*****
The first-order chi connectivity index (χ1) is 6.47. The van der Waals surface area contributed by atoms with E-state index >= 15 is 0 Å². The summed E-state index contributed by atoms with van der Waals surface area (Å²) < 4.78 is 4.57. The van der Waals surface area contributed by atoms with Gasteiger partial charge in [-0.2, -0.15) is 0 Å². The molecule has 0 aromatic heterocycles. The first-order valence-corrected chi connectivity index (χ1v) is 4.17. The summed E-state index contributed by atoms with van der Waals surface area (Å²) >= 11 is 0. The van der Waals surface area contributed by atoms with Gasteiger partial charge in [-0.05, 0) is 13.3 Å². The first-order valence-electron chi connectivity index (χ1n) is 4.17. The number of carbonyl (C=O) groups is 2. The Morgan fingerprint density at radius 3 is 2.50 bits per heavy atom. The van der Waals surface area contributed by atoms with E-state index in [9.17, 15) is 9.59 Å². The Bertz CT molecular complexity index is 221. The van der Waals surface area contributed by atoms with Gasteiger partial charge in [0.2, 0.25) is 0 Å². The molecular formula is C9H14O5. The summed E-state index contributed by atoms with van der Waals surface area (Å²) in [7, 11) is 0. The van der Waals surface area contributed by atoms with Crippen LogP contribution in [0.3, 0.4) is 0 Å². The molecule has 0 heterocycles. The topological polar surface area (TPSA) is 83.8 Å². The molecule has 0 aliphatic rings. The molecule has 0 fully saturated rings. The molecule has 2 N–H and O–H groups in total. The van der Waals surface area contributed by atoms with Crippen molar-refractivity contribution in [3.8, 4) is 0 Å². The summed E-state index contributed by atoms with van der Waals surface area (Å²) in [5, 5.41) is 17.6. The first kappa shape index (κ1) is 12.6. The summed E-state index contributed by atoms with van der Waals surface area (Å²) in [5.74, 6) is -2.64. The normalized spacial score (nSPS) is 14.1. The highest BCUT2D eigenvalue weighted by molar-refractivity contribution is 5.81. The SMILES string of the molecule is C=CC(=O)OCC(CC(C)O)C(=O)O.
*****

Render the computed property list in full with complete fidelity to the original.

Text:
The first-order chi connectivity index (χ1) is 6.47. The van der Waals surface area contributed by atoms with E-state index >= 15 is 0 Å². The summed E-state index contributed by atoms with van der Waals surface area (Å²) < 4.78 is 4.57. The van der Waals surface area contributed by atoms with Gasteiger partial charge in [-0.2, -0.15) is 0 Å². The molecule has 0 aromatic heterocycles. The first-order valence-corrected chi connectivity index (χ1v) is 4.17. The summed E-state index contributed by atoms with van der Waals surface area (Å²) >= 11 is 0. The van der Waals surface area contributed by atoms with Gasteiger partial charge in [-0.05, 0) is 13.3 Å². The first-order valence-electron chi connectivity index (χ1n) is 4.17. The number of carbonyl (C=O) groups is 2. The Morgan fingerprint density at radius 3 is 2.50 bits per heavy atom. The van der Waals surface area contributed by atoms with E-state index in [9.17, 15) is 9.59 Å². The Bertz CT molecular complexity index is 221. The van der Waals surface area contributed by atoms with Gasteiger partial charge in [0.2, 0.25) is 0 Å². The molecular formula is C9H14O5. The summed E-state index contributed by atoms with van der Waals surface area (Å²) in [7, 11) is 0. The van der Waals surface area contributed by atoms with Crippen LogP contribution in [0.3, 0.4) is 0 Å². The molecule has 0 heterocycles. The topological polar surface area (TPSA) is 83.8 Å². The molecule has 0 aliphatic rings. The molecule has 0 fully saturated rings. The molecule has 2 N–H and O–H groups in total. The van der Waals surface area contributed by atoms with Crippen molar-refractivity contribution in [3.8, 4) is 0 Å². The summed E-state index contributed by atoms with van der Waals surface area (Å²) in [5, 5.41) is 17.6. The first kappa shape index (κ1) is 12.6. The summed E-state index contributed by atoms with van der Waals surface area (Å²) in [5.74, 6) is -2.64. The normalized spacial score (nSPS) is 14.1. The highest BCUT2D eigenvalue weighted by molar-refractivity contribution is 5.81. The SMILES string of the molecule is C=CC(=O)OCC(CC(C)O)C(=O)O.